New York - 26 January 2001
Mr. President, Distinguished Delegates:
Our most precious resource is our UN staff - and their safety and security is a matter of the greatest importance for all of us in the UN System.
The work of assisting civilian populations in crisis situations has always involved 0a higher-than-average risk of life and limb. Our courageous staff members accept that, and they have always accepted it.
But in recent years, the risks have grown sharply, and they have done so in direct proportion to the spread of armed conflict and instability.
That is why staff security has become a matter of growing concern to the United Nations Development Group; and it is why the Administrative Committee on Coordination (ACC) addresses the issue of staff security at every meeting.
Mr. President, the statistics speak for themselves: Between 1992 and the end of last year, 198 civilian staff members of the UN System died violent deaths.
Most of these were national staff; 50 were international staff.
In addition, between 1994 and last September, 240 UN staff members were caught up in 63 cases of kidnapping and hostage-taking.
What is more, these outrages have been carried out with almost total impunity: To date, only five accused perpetrators have reportedly been brought to justice.
All of this, to say nothing of the instances of staff being raped, beaten, robbed or car-jacked. In 1999 alone, 292 violent incidents involving UN staff were reported throughout the world.
Nor does it take into account the repeated occasions when UN staff have been denied the use of crucial communications systems - and of the many tens of millions of dollars in UN property that has been destroyed, damaged or looted.
While the toll of dead and injured has predominantly affected those working in hard-duty stations, no location can any longer be considered exempt.
Exposure to HIV/AIDS is an increasingly serious threat, especially in countries where the disease is rampant.
And the spectre of sudden accidental death is never far away, as we were cruelly reminded this month by the tragic helicopter crash in northern Mongolia that claimed the lives of four UN staff members and five other people during a relief operation.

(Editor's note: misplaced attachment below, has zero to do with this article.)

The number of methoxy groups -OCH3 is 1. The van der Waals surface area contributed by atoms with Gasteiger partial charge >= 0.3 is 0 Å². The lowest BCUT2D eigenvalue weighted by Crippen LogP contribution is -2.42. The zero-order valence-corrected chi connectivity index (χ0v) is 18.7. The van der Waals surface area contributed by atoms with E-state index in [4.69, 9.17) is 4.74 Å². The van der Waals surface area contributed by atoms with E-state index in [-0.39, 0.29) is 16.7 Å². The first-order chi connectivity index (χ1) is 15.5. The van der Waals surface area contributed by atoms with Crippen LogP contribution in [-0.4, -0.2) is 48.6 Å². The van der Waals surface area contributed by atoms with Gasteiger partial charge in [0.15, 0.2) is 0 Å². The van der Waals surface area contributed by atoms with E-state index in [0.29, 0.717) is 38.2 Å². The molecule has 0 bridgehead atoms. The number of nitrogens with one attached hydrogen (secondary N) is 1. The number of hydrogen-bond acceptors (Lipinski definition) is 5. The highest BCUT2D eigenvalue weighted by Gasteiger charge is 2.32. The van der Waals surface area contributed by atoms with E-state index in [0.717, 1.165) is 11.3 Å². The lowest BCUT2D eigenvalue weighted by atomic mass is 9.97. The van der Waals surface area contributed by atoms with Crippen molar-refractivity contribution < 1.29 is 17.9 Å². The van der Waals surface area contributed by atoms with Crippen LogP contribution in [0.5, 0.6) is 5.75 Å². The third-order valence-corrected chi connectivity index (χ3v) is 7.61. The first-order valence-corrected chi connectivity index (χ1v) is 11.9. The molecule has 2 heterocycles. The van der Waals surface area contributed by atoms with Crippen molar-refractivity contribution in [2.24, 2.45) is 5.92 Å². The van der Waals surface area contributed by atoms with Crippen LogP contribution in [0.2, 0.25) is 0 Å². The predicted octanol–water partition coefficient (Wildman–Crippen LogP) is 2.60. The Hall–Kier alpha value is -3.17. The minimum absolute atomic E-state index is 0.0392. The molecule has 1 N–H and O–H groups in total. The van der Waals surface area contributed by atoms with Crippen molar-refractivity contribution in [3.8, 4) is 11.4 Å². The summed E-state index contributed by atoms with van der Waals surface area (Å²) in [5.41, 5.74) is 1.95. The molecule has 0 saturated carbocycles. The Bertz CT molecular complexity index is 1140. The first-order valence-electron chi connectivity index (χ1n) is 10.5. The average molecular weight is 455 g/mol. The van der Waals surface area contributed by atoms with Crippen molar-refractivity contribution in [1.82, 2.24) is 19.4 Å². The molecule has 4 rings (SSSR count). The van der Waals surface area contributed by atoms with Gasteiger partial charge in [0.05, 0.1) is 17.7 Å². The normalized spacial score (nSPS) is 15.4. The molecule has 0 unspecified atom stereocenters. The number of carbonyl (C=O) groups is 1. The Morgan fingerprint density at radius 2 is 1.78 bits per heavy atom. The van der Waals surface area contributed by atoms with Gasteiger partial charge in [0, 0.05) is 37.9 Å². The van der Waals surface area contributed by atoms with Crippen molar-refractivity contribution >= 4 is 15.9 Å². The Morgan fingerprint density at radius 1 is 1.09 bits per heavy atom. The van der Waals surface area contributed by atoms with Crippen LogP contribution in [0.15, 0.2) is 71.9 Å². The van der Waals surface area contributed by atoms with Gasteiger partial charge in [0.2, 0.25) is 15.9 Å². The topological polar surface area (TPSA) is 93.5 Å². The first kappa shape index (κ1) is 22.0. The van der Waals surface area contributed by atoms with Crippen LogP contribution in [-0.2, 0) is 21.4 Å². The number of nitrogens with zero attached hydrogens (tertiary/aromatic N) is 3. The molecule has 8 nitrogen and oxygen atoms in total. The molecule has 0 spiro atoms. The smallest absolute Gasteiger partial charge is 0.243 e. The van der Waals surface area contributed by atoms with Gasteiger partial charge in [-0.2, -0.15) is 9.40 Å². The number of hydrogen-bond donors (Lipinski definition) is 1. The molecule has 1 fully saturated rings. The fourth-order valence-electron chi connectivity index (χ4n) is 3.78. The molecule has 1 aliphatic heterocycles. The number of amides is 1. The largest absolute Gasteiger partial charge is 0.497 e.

Distinguished Delegates: We, the members of the UNDG and all our partners on the ground, from NGOs to the Red Cross Movement, are working tirelessly to protect and assist civilians at risks the vast majority of them women and children.
It is a struggle made all the more difficult as the issue of humanitarian access becomes politicised. But it is one to which we remain totally, and unshakeably, committed.
Mr. President, our determination to protect UN staff is no less resolute.
To this end, UN agencies with large field-based programmes are working closely with UNSECOORD to train our staff and bring training procedures into harmony.
Together we are strengthening the role of UN Country Teams on staff security issues, and we are supporting UNSECOORD with staff.
Indeed, Mr. President, we are doing everything in our power - and within our resources - to improve the safety and security of UN staff.
But more must be done - and we cannot do it alone.
There is an urgent need for additional resources for better training, better equipment, and better communications capacity - but not at the expense of development funds or of even more scarce humanitarian funds.
And we need concrete action - action to bring about significant improvements in staff security in the field.
In short, we need the support of governments.
Only governments can provide the political will and the additional resources to ensure the access, the means of communication, the logistics and air operations, the travel permits, the visas, and all the myriad other essentials of humanitarian work.
And, most importantly, only governments can institute measures to end the culture of impunity, beginning with the extension of legal protection to UN staff in humanitarian operations, as the Secretary-General has asked - and ratification of the Rome Statute of the International Criminal Court, under which attacks on humanitarian workers could be considered a war crime.
As you know, the Secretary-General, after consultation with affected UN agencies, drew up a series of proposals designed to establish minimum staff security arrangements in the field as well as at headquarters. He also defined minimum operating security standards (MOSS) to be followed by Designated Officials and Security Management Teams.
Under these proposals, costs for additional posts were to be included in the UN's regular budget.
The Secretary-General has also requested that an additional $5 million be placed in an existing trust fund set up to provide supplementary financing for staff security training, counseling and communication. But up to now, contributions to the fund have lagged.
The General Assembly generally agreed to the posts that the Secretary-General proposed. However, it maintained the current arrangements, including the requirement that the Funds and Programmes must reimburse most of these expenses on a cost-sharing basis.
Establishing posts, recruiting, training and deploying staff, investing in communications equipment and other staff safety measures, deploying UN staff counselors, conducting system-wide safety and security awareness training for both national and international staff - all of these are essential.
They also must be paid for, as we are well aware - and that is why we appeal to you, our Executive Boards, to make a firm commitment to allocate additional resources, including contributions to the trust fund, to put staff security on a solid financial basis by the end of this year.
Distinguished Delegates, we urgently need your help, for the sake of all the millions of civilians at risk - and for our valiant UN staff, who struggle, day in and day out, to help them.